Belfast Telegraph

Michaella McCollum 'dreading' Christmas in Peruvian jail

By Adrian Rutherford

Drugs mule Michaella McCollum has said being separated from her family will be the worst part of spending Christmas locked up in a Peruvian jail thousands of miles from home.

The 20-year-old said she was dreading December 25 and expected to spend it eating a basic dinner of rice and beans before the prison lights were switched off at 9pm.

Michaella and her Scottish friend Melissa Reid were jailed for six years and eight months last week after being caught trying to smuggle £1.5m worth of cocaine out of Peru.

The women are being held at the Virgen de Fatima prison in the country's capital Lima, but are expected to be transferred to the notorious Santa Monica jail in the new year.

Michaella said this Christmas would be a massive change from the previous ones she celebrated with her family back in Dungannon.

"When I think back to what I was doing this time last year and now, it scares me," she said.

"I can't believe I am spending Christmas in prison.

"If I sat and thought about what time of year it is and the fact that I was sitting eating dinner with my family last year I would drive myself mental.

"What really upsets me the most is that I won't be seeing my mummy – I haven't seen her since June. I don't care about the presents or the dinner, it's that I won't see my brothers, sisters and mummy."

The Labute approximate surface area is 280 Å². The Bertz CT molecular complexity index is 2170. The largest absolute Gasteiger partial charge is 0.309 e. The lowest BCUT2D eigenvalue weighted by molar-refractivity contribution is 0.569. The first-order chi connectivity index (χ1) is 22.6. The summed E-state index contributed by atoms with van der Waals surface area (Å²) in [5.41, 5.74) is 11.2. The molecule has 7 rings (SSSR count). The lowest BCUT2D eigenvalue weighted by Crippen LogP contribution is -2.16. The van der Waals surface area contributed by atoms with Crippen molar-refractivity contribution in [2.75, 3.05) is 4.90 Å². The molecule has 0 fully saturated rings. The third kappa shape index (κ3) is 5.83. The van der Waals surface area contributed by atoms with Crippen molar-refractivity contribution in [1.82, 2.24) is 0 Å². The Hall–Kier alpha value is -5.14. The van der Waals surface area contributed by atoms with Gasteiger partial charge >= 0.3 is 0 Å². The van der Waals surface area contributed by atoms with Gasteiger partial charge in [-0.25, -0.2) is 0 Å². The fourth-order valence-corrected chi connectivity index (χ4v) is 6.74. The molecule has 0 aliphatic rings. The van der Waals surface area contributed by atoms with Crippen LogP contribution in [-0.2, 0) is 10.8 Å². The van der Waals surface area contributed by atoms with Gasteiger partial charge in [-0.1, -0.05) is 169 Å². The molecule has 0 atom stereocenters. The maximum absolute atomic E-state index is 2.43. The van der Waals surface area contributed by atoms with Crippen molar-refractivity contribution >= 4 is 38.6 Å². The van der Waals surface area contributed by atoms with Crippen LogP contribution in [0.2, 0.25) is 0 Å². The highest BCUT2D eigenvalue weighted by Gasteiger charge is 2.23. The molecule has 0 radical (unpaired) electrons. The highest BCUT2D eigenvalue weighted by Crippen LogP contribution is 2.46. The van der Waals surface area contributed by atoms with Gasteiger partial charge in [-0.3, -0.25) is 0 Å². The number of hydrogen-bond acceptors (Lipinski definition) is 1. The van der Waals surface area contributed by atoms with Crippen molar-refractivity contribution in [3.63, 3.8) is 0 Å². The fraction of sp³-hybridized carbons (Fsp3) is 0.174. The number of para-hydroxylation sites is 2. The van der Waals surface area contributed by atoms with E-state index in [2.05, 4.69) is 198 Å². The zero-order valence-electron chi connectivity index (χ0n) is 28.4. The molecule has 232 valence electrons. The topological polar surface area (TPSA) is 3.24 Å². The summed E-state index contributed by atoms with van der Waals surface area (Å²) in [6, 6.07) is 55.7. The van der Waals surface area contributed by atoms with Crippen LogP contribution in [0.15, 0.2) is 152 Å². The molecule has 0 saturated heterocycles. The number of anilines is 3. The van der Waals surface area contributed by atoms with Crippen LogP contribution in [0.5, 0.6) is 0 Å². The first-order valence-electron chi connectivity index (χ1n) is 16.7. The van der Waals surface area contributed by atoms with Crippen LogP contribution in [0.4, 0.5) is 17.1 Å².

Michaella said prison Christmas dinner would be just like every other day – rice, runner beans and cooked chicken's feet.

"We won't be getting anything special in here, it will just be the normal rice and runner bean-type things, which I don't eat," she told Sunday Life.

"Sometimes they would serve chicken's feet here, cooked. I haven't tried it but it looks and tastes disgusting and there is sometimes hair on it. We try to tell them we only eat chicken breast, but that rarely gets served.

"I just eat the salad I get from here, which is just lettuce and red onion and costs about three sol (local currency), and make some of the noodles that my family have brought over.

"I still have loads of noodles from the last time they visited a few months ago. So that's what I will be eating."

Michaella said she expected to spend Christmas Day in the cell she shares with Reid and 60 other women.

"We will probably read. There is one TV in our piandra and we can't watch it because it is all in Spanish. I get through a book a day in here so that's probably what I will be doing," she added.

"It will be hard when I ring home on Christmas Day and hear everyone in our house there, but what else can I do?"

The ex-photography student expressed relief that her sentence wasn't a 15-year maximum term.

"Anything less than eight years means there's a good chance we can go home and finish our sentence," she said.

"I'd rather do 90 years in a prison back home than spend another day here."

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